Nice talk on the physics of power management in the most recent shared
cache exploits. Defcon 26 was held in China this year.
It can take looking at a few thousand bugs, but eventually hacking feels
like getting really good at telling the same joke, over and over again.
It's OK, the computer still laughs, but why isn't software engineering
delivering the reliability and predictability of other engineering
disciplines? That's a question with an answer. It's not an easy answer,
like "devs are lazy" or "tools are bad". Who are hackers to complain about
either? But it's an answer I intend to explore, in true hacker fashion, by
seeing traditional boundaries as mostly false, but useful for identifying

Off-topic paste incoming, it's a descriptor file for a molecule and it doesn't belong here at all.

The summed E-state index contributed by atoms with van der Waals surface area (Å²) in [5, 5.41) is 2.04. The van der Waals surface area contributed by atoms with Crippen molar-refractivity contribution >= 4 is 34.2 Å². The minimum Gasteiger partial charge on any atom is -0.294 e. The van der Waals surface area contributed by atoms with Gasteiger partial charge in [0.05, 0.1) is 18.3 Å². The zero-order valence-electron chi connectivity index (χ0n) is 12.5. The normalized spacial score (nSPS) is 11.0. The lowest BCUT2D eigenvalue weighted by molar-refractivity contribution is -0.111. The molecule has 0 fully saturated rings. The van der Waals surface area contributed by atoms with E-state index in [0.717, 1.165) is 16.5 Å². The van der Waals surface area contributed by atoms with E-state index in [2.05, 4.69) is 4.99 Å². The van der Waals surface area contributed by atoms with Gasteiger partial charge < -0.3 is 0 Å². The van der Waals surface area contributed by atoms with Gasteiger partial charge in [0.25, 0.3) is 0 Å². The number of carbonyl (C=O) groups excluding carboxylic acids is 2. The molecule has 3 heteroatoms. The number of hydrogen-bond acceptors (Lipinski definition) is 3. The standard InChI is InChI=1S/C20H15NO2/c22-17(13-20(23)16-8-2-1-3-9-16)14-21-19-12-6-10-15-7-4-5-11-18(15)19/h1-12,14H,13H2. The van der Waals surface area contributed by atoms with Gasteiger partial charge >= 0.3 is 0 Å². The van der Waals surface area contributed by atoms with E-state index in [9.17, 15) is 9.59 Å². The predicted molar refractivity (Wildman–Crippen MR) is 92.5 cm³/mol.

what to fuzz. Why should we separate the humans that write bugs, from the
tools the tools they use? Humans write tools. Why these tools in
particular? Why would we separate forward and reverse engineering, dev from
test? Wait, are those the same thing? Does any other field isolate the
creator from the consequences of their creation? Is this going to be just
some fluffy exploratory keynote? No, this is way too long a flight for
that. We're going to talk about where I think software and hardware
architecture is going to go, with actual code you're welcome to try to
break. I'll tell you exactly where to look.
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